Strengthening these connections allows for more thoughtful responses as a leader and an overall calmer demeanour.
Being able to understand how others feel and tune into their emotional state, helps us become more effective communicators, and therefore more effective leaders.
Research shows that the connection between the dorsomedial prefrontal cortex – the ‘me centre’ of the brain that references back to personal perspective and also infers other people’s state of mind – and the insula – involved in ‘gut-level’ feelings – becomes stronger after meditation. This strengthened connection enhances our capacity to understand where another person is coming from, and put ourselves in their shoes. (2)
Meditation encourages greater ‘gut level’ intuition, which is governed by the insula region of the brain. The role of the insula is to monitor bodily sensations and assesses whether they are benign or harmful, and a strengthened insula will be better able to pick up on bodily cues from the muscles, skin, ears and eyes, if something doesn’t feel right. (2)
Together, a strengthened insula and prefrontal cortex (where logic and rational thought reside) help develop the ability to pause, reflect and evaluate how we think and feel on a daily basis. This greater self-awareness can, therefore, help guide leaders when it comes to making hard decisions.
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Effectively navigating a conflict requires the ability to find common ground and understand different perspectives. This is made possible when we approach a conflict with a mindful approach.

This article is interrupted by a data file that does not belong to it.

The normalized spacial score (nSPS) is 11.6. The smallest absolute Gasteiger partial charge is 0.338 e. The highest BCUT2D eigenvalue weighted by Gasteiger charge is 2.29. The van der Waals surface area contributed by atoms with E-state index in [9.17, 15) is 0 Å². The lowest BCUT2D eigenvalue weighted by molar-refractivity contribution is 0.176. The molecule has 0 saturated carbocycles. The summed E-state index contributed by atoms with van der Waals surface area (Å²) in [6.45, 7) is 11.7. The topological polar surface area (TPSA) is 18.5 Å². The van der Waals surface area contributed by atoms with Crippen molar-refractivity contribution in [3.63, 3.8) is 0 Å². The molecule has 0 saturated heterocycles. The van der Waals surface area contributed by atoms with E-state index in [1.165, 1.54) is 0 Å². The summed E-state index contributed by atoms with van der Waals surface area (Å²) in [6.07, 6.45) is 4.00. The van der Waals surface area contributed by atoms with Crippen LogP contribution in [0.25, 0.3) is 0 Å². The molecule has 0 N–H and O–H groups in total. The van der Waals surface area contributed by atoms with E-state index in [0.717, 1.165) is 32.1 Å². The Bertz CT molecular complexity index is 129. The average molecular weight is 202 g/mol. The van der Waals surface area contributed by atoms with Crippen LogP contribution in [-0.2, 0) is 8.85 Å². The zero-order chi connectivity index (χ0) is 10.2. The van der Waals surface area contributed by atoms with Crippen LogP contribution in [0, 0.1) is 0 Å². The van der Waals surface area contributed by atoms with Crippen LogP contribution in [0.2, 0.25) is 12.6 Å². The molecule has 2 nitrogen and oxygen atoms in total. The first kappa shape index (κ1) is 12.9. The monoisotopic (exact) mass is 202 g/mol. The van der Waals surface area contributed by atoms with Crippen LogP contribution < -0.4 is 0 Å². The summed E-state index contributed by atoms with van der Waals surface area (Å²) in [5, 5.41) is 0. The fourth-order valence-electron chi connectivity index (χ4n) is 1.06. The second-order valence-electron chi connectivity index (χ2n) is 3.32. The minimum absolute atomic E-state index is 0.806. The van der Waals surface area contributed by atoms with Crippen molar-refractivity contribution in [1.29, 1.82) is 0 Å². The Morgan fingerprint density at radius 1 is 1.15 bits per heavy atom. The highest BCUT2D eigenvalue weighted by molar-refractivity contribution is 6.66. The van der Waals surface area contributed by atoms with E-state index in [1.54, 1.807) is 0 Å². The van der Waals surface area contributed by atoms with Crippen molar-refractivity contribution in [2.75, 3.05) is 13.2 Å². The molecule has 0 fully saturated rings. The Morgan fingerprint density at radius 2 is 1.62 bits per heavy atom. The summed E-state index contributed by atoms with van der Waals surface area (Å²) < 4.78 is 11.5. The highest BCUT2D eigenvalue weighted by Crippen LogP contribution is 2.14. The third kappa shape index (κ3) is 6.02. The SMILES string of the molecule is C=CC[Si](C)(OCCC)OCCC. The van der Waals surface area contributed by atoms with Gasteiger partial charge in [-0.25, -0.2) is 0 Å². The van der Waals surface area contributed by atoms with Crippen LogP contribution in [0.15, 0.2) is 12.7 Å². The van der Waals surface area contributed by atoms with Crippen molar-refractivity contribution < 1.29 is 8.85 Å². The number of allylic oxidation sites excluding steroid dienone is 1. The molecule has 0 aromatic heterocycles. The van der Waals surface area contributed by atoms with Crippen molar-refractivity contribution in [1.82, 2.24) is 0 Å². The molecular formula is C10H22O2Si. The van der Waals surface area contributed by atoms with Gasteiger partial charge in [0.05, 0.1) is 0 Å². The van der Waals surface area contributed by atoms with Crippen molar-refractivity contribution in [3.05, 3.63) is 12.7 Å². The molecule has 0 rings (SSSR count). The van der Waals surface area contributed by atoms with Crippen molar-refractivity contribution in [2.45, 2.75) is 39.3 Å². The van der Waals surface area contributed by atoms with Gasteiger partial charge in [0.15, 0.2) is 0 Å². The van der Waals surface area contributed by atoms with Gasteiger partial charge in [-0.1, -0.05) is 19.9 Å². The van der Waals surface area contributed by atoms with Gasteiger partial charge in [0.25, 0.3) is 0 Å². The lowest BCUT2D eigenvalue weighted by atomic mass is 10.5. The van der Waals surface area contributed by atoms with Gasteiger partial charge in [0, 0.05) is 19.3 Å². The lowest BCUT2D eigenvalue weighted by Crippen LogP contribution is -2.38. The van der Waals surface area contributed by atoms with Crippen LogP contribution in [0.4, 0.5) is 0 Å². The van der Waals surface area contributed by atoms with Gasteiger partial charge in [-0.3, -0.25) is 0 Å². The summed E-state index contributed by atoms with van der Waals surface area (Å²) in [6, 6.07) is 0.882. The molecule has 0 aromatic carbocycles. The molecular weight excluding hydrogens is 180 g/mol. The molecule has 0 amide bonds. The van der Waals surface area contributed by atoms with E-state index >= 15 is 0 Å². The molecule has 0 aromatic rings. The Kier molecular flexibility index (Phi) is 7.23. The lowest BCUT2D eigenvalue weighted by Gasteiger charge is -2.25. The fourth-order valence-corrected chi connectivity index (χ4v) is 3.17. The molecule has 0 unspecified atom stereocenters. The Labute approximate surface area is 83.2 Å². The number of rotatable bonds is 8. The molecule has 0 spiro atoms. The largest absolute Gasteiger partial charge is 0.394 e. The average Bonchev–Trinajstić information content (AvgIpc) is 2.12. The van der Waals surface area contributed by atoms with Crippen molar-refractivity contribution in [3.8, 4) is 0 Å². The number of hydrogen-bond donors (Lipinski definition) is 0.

As shown above, meditation enables this mindful approach by improving emotional self-control, self-awareness and empathy. It helps us develop the ability to acknowledge that we have our own biases, emotions and sense of distorted perspective. This opens the door to ownership and acceptance of responsibility.
Once we are aware of our emotions and bias, we can prevent them from affecting our decisions or actions, all while being more sensitive to a different point of view. You can read more on how to use mindfulness to improve conflict.
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How To Get Started With Meditation
If you are a beginner to meditation, start with focused meditation. This calls for an object to be the center of your focus, driving all other thoughts away.
To get in the habit, try guided meditation sessions with an app like Muse; this will make the process easier and more enjoyable. The Muse app also pairs with a brain sensing headband that will translate your brainwaves into the sounds of weather, allowing you to understand when your thoughts have wandered. The combination of the Muse app and Muse headband help you keep track of your progress, and provide valuable insights for building a consistent practice.
Start with three minutes per day, and then build up to longer sessions if you want. Make it a consistent habit and you should notice a shift within just a few weeks.
- Conflict Resolution: 6 Common Arguing Mistakes and How to Avoid Them
- Mindful Communication: How to communicate better using meditation
- Media, K. and WooCommerce, B. (2018). Emotional and Social Intelligence Leadership Competencies: An Overview. [online] Key Step Media. Available at: https://www.keystepmedia.com/emotional-social-intelligence-leadership-competencies/ [Accessed 21 May 2018].
- Gladding, R. (2013). This is your brain on meditation. [online] Psychology Today. Available at: https://www.psychologytoday.com/us/blog/use-your-mind-change-your-brain/201305/is-your-brain-meditation [Accessed 21 May. 2018].